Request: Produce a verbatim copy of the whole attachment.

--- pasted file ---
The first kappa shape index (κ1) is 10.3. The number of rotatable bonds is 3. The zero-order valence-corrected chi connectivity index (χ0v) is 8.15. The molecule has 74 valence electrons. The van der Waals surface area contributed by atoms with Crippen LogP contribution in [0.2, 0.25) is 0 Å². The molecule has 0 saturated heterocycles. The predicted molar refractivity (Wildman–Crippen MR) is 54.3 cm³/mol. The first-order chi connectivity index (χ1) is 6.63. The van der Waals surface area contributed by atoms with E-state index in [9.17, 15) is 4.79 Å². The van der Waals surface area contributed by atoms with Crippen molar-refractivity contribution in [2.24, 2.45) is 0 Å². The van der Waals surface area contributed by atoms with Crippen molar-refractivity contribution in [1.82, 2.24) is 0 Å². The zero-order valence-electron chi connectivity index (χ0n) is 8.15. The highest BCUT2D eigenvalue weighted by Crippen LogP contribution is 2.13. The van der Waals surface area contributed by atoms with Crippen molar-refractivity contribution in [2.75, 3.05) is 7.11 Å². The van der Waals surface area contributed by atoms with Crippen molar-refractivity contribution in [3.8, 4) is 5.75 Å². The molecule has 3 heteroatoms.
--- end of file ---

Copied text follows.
The first kappa shape index (κ1) is 10.3. The number of rotatable bonds is 3. The zero-order valence-corrected chi connectivity index (χ0v) is 8.15. The molecule has 74 valence electrons. The van der Waals surface area contributed by atoms with Crippen LogP contribution in [0.2, 0.25) is 0 Å². The molecule has 0 saturated heterocycles. The predicted molar refractivity (Wildman–Crippen MR) is 54.3 cm³/mol. The first-order chi connectivity index (χ1) is 6.63. The van der Waals surface area contributed by atoms with E-state index in [9.17, 15) is 4.79 Å². The van der Waals surface area contributed by atoms with Crippen molar-refractivity contribution in [2.24, 2.45) is 0 Å². The van der Waals surface area contributed by atoms with Crippen molar-refractivity contribution in [1.82, 2.24) is 0 Å². The zero-order valence-electron chi connectivity index (χ0n) is 8.15. The highest BCUT2D eigenvalue weighted by Crippen LogP contribution is 2.13. The van der Waals surface area contributed by atoms with Crippen molar-refractivity contribution in [2.75, 3.05) is 7.11 Å². The van der Waals surface area contributed by atoms with Crippen molar-refractivity contribution in [3.8, 4) is 5.75 Å². The molecule has 3 heteroatoms.